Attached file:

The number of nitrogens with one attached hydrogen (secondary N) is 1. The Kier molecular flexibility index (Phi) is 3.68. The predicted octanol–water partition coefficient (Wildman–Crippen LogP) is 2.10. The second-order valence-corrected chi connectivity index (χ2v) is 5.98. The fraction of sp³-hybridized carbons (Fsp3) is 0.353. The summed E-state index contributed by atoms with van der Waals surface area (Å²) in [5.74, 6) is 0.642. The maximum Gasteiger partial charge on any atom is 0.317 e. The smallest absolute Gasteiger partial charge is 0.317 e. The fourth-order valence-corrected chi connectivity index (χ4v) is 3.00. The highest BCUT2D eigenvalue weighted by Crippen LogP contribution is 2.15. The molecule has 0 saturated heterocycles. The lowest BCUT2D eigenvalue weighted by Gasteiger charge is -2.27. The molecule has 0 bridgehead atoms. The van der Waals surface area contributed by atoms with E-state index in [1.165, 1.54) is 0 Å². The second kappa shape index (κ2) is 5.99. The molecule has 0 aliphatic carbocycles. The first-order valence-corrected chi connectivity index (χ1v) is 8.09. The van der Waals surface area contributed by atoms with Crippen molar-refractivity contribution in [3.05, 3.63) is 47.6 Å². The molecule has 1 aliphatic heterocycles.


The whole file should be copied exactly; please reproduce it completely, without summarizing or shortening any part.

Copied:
The number of nitrogens with one attached hydrogen (secondary N) is 1. The Kier molecular flexibility index (Phi) is 3.68. The predicted octanol–water partition coefficient (Wildman–Crippen LogP) is 2.10. The second-order valence-corrected chi connectivity index (χ2v) is 5.98. The fraction of sp³-hybridized carbons (Fsp3) is 0.353. The summed E-state index contributed by atoms with van der Waals surface area (Å²) in [5.74, 6) is 0.642. The maximum Gasteiger partial charge on any atom is 0.317 e. The smallest absolute Gasteiger partial charge is 0.317 e. The fourth-order valence-corrected chi connectivity index (χ4v) is 3.00. The highest BCUT2D eigenvalue weighted by Crippen LogP contribution is 2.15. The molecule has 0 saturated heterocycles. The lowest BCUT2D eigenvalue weighted by Gasteiger charge is -2.27. The molecule has 0 bridgehead atoms. The van der Waals surface area contributed by atoms with E-state index in [1.165, 1.54) is 0 Å². The second kappa shape index (κ2) is 5.99. The molecule has 0 aliphatic carbocycles. The first-order valence-corrected chi connectivity index (χ1v) is 8.09. The van der Waals surface area contributed by atoms with Crippen molar-refractivity contribution in [3.05, 3.63) is 47.6 Å². The molecule has 1 aliphatic heterocycles.